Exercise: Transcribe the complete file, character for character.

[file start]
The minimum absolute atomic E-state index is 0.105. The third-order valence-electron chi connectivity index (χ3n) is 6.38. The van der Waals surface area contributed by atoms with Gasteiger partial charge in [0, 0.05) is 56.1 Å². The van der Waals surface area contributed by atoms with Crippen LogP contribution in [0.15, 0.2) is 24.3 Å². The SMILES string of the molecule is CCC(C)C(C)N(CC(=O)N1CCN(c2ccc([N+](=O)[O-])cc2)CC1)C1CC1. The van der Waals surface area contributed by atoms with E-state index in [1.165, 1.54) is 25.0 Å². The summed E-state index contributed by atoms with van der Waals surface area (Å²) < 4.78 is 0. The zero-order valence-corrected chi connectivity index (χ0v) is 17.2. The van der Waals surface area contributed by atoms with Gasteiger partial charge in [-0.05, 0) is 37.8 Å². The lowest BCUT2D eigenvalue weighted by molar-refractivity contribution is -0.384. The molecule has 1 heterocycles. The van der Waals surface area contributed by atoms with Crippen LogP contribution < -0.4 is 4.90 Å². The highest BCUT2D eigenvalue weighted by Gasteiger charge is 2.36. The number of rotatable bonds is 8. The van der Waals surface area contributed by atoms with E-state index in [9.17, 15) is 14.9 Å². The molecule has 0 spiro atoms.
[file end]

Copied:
The minimum absolute atomic E-state index is 0.105. The third-order valence-electron chi connectivity index (χ3n) is 6.38. The van der Waals surface area contributed by atoms with Gasteiger partial charge in [0, 0.05) is 56.1 Å². The van der Waals surface area contributed by atoms with Crippen LogP contribution in [0.15, 0.2) is 24.3 Å². The SMILES string of the molecule is CCC(C)C(C)N(CC(=O)N1CCN(c2ccc([N+](=O)[O-])cc2)CC1)C1CC1. The van der Waals surface area contributed by atoms with E-state index in [1.165, 1.54) is 25.0 Å². The summed E-state index contributed by atoms with van der Waals surface area (Å²) < 4.78 is 0. The zero-order valence-corrected chi connectivity index (χ0v) is 17.2. The van der Waals surface area contributed by atoms with Gasteiger partial charge in [-0.05, 0) is 37.8 Å². The lowest BCUT2D eigenvalue weighted by molar-refractivity contribution is -0.384. The molecule has 1 heterocycles. The van der Waals surface area contributed by atoms with Crippen LogP contribution < -0.4 is 4.90 Å². The highest BCUT2D eigenvalue weighted by Gasteiger charge is 2.36. The number of rotatable bonds is 8. The van der Waals surface area contributed by atoms with E-state index in [9.17, 15) is 14.9 Å². The molecule has 0 spiro atoms.